Frequently, people have many misconceptions about what sport psychology is and how it is applied.
These misconceptions stem from making assumptions based on a limited understanding of psychology
and how it is used in applied settings. In particular, misconceptions include thinking that
sport psychology is for treating athletes with mental disorders or that it is simply focused on
getting an athlete through a slump or that it is just fluff. There is also a great deal of
confusion about the credentials of a sport psychologist primarily because there has been
controversy within the field as to the appropriate credentials.
Simply speaking, sport psychology is the application of psychological principles to sport and
athletes. However, in reality, understanding the field of sport psychology is more complicated.
Using the term “psychology” in relation to psychological efforts with athletes can be both an
asset as well as hindrance to understanding the field. Primarily, “psychology” is such a
frequently used term in our society that everyone has developed a personal understanding of
what it involves which has great potential of being inaccurate. The term “psychology” can be
an asset in the application of psychological principles to sport because psychology as a field
has become much more acceptable to the public. It seems that every time a person flips through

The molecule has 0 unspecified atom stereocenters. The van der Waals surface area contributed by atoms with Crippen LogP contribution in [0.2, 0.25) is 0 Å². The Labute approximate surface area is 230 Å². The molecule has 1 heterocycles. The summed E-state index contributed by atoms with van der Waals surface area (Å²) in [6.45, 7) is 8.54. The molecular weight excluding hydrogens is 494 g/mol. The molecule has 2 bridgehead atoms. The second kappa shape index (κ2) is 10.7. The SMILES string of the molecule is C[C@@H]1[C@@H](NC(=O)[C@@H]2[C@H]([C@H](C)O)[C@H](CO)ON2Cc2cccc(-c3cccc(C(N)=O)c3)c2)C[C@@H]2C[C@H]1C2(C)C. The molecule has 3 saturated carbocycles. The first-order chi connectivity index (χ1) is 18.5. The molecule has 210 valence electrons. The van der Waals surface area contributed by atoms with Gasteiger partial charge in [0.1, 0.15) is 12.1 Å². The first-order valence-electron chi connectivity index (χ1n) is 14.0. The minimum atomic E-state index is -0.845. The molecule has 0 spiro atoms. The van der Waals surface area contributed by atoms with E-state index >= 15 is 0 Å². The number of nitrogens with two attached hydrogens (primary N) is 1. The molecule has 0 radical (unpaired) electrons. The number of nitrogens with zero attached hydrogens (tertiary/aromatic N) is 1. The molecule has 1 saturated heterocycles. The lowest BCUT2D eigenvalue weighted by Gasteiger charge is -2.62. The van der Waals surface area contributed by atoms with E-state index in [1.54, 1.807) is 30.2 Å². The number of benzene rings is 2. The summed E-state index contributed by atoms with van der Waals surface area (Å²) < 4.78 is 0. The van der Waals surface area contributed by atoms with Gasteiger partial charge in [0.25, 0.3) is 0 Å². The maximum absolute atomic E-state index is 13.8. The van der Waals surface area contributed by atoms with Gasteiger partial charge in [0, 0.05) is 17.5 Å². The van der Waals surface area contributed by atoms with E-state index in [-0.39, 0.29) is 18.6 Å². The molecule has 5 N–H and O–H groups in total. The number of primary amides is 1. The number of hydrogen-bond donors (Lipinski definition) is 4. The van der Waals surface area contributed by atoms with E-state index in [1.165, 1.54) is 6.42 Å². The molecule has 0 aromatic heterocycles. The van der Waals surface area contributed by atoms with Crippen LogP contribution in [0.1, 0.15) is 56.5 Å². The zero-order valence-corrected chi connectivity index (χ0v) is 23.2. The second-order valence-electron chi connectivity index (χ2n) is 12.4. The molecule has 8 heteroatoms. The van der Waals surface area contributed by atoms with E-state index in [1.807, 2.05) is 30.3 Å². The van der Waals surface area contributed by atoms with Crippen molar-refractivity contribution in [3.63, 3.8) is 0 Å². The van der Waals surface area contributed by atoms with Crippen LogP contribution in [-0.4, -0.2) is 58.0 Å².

the television channels they are likely to see a psychologist talking about something or other.
Not only have people become more familiar with psychological concepts, they also tend to view
psychologists as knowledgeable and as providing information useful to everyday life. However,
the flip side is that most people know someone who sees a clinical psychologist or therapist
for a mental problem. In our society there has been a stigma attached to mental problems which
are frequently seen as a weakness. Therefore, many people have attached negative connotations
to seeing a psychologist and may misunderstand the nature of seeing a sport psychologist.
It is difficult for a relatively new field such as sport psychology to define itself especially
in the minds of the public. First, the field has to demonstrate its unique contribution to
both research and practice. If it is not shown to be unique, then it is subsumed under another
part of the field. Sport psychology has met this criterion; in particular, without additional
education and specialized training a psychologist cannot ethically or legally be described as
a “sport psychologist.” A new field must also develop a research base to contribute to the
advancement of knowledge and practice within the field. Sport psychology has been able to
develop a relatively significant amount of research base in the last fifteen years; this has
been aided by general experimental researchers often using athletes as an easily identifiable
and obtainable population.
In addition, a new field must identify criteria for professionals who practice in the field.
This has been a hotly debated issue in sport psychology because there are two professional
disciplines that have expertise related to sports and to psychology. One of the disciplines